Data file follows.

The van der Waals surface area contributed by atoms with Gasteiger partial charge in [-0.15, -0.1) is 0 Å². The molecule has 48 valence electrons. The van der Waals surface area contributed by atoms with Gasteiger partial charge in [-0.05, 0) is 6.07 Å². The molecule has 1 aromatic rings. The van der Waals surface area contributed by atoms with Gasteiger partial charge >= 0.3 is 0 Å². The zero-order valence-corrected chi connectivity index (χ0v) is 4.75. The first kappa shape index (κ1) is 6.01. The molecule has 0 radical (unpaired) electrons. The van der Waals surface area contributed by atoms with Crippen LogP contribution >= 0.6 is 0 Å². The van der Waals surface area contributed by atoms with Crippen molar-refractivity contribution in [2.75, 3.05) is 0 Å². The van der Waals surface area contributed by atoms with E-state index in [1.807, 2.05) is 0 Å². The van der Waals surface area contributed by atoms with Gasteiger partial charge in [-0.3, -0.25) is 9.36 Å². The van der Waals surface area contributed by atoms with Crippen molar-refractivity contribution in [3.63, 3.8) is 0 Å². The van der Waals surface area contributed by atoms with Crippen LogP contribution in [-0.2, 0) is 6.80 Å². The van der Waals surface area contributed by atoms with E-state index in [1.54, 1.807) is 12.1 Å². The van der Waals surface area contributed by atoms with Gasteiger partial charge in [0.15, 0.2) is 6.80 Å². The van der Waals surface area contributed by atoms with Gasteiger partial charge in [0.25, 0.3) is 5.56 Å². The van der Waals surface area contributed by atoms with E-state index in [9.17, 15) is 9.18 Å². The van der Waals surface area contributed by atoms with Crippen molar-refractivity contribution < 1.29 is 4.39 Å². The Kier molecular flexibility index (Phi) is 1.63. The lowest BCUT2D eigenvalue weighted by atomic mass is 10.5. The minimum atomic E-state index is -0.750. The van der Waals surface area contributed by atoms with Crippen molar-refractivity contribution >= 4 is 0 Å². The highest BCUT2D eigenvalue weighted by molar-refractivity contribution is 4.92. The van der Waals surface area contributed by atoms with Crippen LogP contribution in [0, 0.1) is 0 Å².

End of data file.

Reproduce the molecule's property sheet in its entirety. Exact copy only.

The van der Waals surface area contributed by atoms with Gasteiger partial charge in [-0.15, -0.1) is 0 Å². The molecule has 48 valence electrons. The van der Waals surface area contributed by atoms with Gasteiger partial charge in [-0.05, 0) is 6.07 Å². The molecule has 1 aromatic rings. The van der Waals surface area contributed by atoms with Gasteiger partial charge >= 0.3 is 0 Å². The zero-order valence-corrected chi connectivity index (χ0v) is 4.75. The first kappa shape index (κ1) is 6.01. The molecule has 0 radical (unpaired) electrons. The van der Waals surface area contributed by atoms with Crippen LogP contribution >= 0.6 is 0 Å². The van der Waals surface area contributed by atoms with Crippen molar-refractivity contribution in [2.75, 3.05) is 0 Å². The van der Waals surface area contributed by atoms with E-state index in [1.807, 2.05) is 0 Å². The van der Waals surface area contributed by atoms with Gasteiger partial charge in [-0.3, -0.25) is 9.36 Å². The van der Waals surface area contributed by atoms with Crippen molar-refractivity contribution in [3.63, 3.8) is 0 Å². The van der Waals surface area contributed by atoms with Crippen LogP contribution in [-0.2, 0) is 6.80 Å². The van der Waals surface area contributed by atoms with E-state index in [1.54, 1.807) is 12.1 Å². The van der Waals surface area contributed by atoms with Gasteiger partial charge in [0.15, 0.2) is 6.80 Å². The van der Waals surface area contributed by atoms with Gasteiger partial charge in [0.25, 0.3) is 5.56 Å². The van der Waals surface area contributed by atoms with E-state index in [9.17, 15) is 9.18 Å². The van der Waals surface area contributed by atoms with Crippen molar-refractivity contribution < 1.29 is 4.39 Å². The Kier molecular flexibility index (Phi) is 1.63. The lowest BCUT2D eigenvalue weighted by atomic mass is 10.5. The minimum atomic E-state index is -0.750. The van der Waals surface area contributed by atoms with Crippen molar-refractivity contribution >= 4 is 0 Å². The highest BCUT2D eigenvalue weighted by molar-refractivity contribution is 4.92. The van der Waals surface area contributed by atoms with Crippen LogP contribution in [0, 0.1) is 0 Å².